a relatively fallow year’. I’m not so sure: Jommelli’s Il Vogoleso, performed at the Cadogan Hall in April, was a gem. But, then, I did find the repertoire that Classical Opera offered at the Wigmore Hall in January, ‘worthy rather than truly engaging’ (review). And, this programme of Haydn and his Czech contemporary Josef Mysliveček was stylishly executed but did not absolutely convince.
16 Mar 2011
Magnificent Mahler by Shanghai Symphony
It was, of course, only a coincidence, but a week of ideal spring weather — no rain and low humidity — found Shanghai in a perfect mood for an all-Mahler program by the Shanghai Symphony Orchestra on March 12.
calls of the First Symphony were unhackneyed, and those who recalled
Mahler’s early programmatic references in the work to the awakening of
spring — to fruits and flowers — found themselves in a magic garden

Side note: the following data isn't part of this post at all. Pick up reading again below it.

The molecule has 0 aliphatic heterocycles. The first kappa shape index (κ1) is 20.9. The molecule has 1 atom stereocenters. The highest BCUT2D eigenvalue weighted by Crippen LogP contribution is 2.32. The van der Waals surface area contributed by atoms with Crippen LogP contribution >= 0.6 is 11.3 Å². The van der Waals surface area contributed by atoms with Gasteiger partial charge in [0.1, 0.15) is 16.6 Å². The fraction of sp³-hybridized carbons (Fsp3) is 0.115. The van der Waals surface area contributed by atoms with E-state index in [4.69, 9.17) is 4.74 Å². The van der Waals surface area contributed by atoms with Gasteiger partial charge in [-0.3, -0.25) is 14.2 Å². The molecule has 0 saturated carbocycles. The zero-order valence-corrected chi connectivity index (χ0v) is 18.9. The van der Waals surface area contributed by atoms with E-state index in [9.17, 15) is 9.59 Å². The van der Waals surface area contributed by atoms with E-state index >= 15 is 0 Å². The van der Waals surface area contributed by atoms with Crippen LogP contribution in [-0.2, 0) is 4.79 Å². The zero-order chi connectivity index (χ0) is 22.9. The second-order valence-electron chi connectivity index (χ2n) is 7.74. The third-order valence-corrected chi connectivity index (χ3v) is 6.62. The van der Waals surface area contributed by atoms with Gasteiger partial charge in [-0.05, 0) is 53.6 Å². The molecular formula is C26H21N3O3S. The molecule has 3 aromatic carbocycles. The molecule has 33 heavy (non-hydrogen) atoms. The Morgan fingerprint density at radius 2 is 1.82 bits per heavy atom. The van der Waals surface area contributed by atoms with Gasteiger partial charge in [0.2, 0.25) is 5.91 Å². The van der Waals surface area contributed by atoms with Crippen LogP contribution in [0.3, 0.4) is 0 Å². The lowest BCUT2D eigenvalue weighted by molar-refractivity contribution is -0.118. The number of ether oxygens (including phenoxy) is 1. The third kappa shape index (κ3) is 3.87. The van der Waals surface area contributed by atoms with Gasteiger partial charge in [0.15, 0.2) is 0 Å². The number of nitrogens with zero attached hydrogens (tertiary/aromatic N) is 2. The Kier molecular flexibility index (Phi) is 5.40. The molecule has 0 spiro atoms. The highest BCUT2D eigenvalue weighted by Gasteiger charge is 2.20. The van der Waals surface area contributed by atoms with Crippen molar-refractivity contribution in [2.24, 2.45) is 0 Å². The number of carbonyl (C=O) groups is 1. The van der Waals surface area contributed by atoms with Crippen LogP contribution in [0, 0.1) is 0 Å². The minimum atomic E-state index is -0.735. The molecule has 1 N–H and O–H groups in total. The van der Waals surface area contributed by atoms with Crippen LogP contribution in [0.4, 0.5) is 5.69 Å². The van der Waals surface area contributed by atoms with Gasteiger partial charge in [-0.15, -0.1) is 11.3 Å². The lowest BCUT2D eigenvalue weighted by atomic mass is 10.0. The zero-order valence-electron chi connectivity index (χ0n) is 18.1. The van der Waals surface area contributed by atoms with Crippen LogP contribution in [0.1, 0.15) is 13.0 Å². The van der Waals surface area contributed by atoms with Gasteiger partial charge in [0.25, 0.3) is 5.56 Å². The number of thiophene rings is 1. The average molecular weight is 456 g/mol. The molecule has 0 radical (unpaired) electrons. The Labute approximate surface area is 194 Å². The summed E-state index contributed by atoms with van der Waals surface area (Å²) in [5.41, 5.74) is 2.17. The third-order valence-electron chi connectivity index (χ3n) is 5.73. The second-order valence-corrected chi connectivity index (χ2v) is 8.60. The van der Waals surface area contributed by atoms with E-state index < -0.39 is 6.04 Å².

for a program that combined the Wayfarer Songs and the four-movement
version of the First Symphony. Even had it been performed in a Midwestern
blizzard, however, this was Mahler that made one sit up and listen — and
be grateful for a moving musical experience.
The Shanghai Symphony, which dates back to a municipal band in the 1870s, is
today the outstanding orchestra of Eastern Asia. Under Music Director Long Yu
it has toured Europe and the US and has even been heard at the movies on the
sound track of Crouching Tiger, Hidden Dragon. Although it must be
said that the SSO does not have the refined and mellow sound of many Western
ensembles — the silvered strings and burnished brass, it has something of
greater importance: the dedication of its instrumentalists and their full
emotional involvement in what they are doing.
Guest conductor for Mahler was Chinese-born Lan Shui, currently music